Yet Another Reason to Think Stephen Colbert is Amazing

Watch as he blindsides an (the?) unsuspecting representative of the District of Columbia. It's brutal but I love it.

If you want to know how much I like it, notice that this is the first link on this blog I have intentionally left the target=_blank tag off of. I like Stephen Colbert so much that I let him steal my window.

How Many Writers Does it Take to Screw Up a Blog?

I realize that last post was pretty word and serious. So I'm going to atone for that by posting some "light bulb" jokes. Most of the good ones come from here.

Q: How many software people does it take to screw in a light bulb?
A: None. That's a hardware problem.

Q: How many hardware folks does it take to change a light bulb?
A: None. That's a software problem.

Q: How many Marxists does it take to screw in a light bulb?
A: None: The light bulb contains the seeds of its own revolution.

Q: How many Russian leaders does it take to change a light bulb?
A: Nobody knows. Russian leaders don't last as long as light bulbs.

Q: How many nuclear engineers does it take to change a light bulb?
A: Seven. One to install the new bulb and six to figure out what to do with the old one for the next 10,000 years.

Q: How many Christians does it take to change a light bulb?
A: Three, but they're really only one.

Q: How many Zen masters does it take to screw in a light bulb?
A: A tree in a golden forest.

Q: How many people from New Jersey does it take to change a light bulb?
A: Three. One to change the light bulb, one to be a witness, and the third to shoot the witness.

Q: How many Irishmen does it take to screw in a light bulb?
A: 5. One to hold the bulb and the other 4 to drink until the room spins around.

Q: How many authors of the Warren Report does it take to change a light bulb?
A: Just one. Definitely only one. For sure. No doubt. So seriously, please stop asking questions.

And a couple that relate specifically to me:

Q: How many Polish people does it take to change a light bulb?
A: Not many, I'm sure, seeing as the Polish are a very intelligent people (please don't break up with me).

Q: How many theology majors does it take to change a light bulb?
A: No one knows. Our house is chock-full of them and that bulb is still out.

Who-Given Rights?

I was listening to a podcast of Penn Jillette's radio show from a few days ago today and it sparked some thoughts.

Penn announced that last night, he had seen Dennis Miller pronounce "Guantanamo Bay" as "Gitmo" and that Mr. Miller had sounded pretty cool saying it. Wanting to sound cool as well, Penn decided to talk about "Gitmo" on his show. But then he was disappointed to realize that he knows a lot about monkeys and juggling but not much at all about detention camps. So he did something I respect a lot–he admitted he had minimal knowledge of anything at all about the place. He just allowed his listeners to call in to express their knowledge and opinions about the place.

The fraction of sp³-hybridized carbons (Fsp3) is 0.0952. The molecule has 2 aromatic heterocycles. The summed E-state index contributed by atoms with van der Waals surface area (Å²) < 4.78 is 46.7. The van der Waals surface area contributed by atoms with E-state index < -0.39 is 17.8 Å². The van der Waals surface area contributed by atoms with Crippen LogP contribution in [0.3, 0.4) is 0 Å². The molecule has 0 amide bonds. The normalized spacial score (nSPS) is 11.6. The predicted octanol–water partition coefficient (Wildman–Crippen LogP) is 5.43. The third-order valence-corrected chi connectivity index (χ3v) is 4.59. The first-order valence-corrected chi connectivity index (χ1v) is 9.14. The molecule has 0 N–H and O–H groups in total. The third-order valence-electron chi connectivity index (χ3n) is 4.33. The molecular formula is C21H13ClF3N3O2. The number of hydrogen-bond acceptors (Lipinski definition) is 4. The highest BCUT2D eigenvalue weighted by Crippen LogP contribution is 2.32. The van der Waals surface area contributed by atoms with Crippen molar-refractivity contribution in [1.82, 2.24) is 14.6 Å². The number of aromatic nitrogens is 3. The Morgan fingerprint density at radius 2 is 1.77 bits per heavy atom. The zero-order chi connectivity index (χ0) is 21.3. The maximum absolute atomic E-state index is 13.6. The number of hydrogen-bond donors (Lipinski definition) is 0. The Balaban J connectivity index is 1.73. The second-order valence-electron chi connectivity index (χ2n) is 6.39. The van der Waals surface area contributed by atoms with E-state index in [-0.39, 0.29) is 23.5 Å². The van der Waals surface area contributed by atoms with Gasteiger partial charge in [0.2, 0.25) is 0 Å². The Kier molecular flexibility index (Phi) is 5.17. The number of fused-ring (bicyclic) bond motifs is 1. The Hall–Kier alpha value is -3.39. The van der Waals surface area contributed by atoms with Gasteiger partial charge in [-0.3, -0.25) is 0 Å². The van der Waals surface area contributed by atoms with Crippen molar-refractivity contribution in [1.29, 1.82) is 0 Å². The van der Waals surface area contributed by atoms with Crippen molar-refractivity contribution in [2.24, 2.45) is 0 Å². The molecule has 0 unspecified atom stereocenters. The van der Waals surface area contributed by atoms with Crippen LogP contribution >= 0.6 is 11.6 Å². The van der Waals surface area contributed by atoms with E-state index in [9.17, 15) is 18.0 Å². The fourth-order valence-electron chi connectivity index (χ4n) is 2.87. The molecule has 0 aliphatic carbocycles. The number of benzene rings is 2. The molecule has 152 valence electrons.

I'm not sure I have a very strong opinion about "Gitmo" except that the prisoners are still people and should be treated like people. Other than that, I just don't know enough to make any kind of judgement. So don't expect this post to express my opinion. It's just a thought that is running around in my head while I try to corner it. Pardon me if I go in circles at some points.

It seems strange to me that an early justification for the war in Iraq was that everyone in every nation has the God-given right to democracy and freedom. Because these rights are for all humanity, it was justifiable to stop people like Saddam Hussein who were denying people those rights.

But now we have these detainees (I'm not sure how many of them are from Iraq and how many from Afghanistan, but for the purpose of this post it doesn't matter). There are arguments about how we should deal with those people. Some argue that they aren't American citizens so the due process clause of the Constitution doesn't apply to them. Others say that they are not actually prisoners of war because they don't wear a uniform or fight for a regular army.

Here's where I have to make an assumption (God made three, but He's three Persons. I think one is fair for me.) I assume the the many of the same people are making both of those arguments. I don't think the opponents of the war are the ones clamoring to keep people locked up in Cuba.

So how does this work? Do human beings have God-given universal rights to freedom and democracy? If they do, how do we justify locking them up indefinitely without being at least allowed some kind of "innocent until proven guilty"?

Or are these Founding Father-given rights guaranteed only to the people under the jursidiction of the Constitution? If so, how does that justify starting a war to bring those non-existent rights to people who aren't affected by the Constitution?

I guess I have kind of an opinion on this. I think all humans have a God-given right to a just society and the best government possible. But I'm not sure that is necessarily American, First Amendment-type rights. It would be awfully hard to argue that every government before the Constitution was absolutely immoral.

Other than that, I'm more interested in hearing people discuss this than in proving myself right. I could be wrong. Let's hear from the people.

Coming Clean

Recently Oprah Winfrey went public and announced what she is not. She, much like Superman, is definitely for sure 100% not, NOT, NOT gay. Seeing as the popular thing now is to stand up for who you aren't, I will jump on the bandwagon.

I am not a homosexual, a bisexual, a pedagogue or a polyglot.

I am not Homer Simpson, Homer Slockenheimer or Winslow Homer.

I did not compose The Iliad.

I am not a believer in homoiousious.

I do not work for Homeland Security.

I don't even own a home.

And, finally, so all of you will stop asking: I am not Oprah Winfrey.

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Any questions?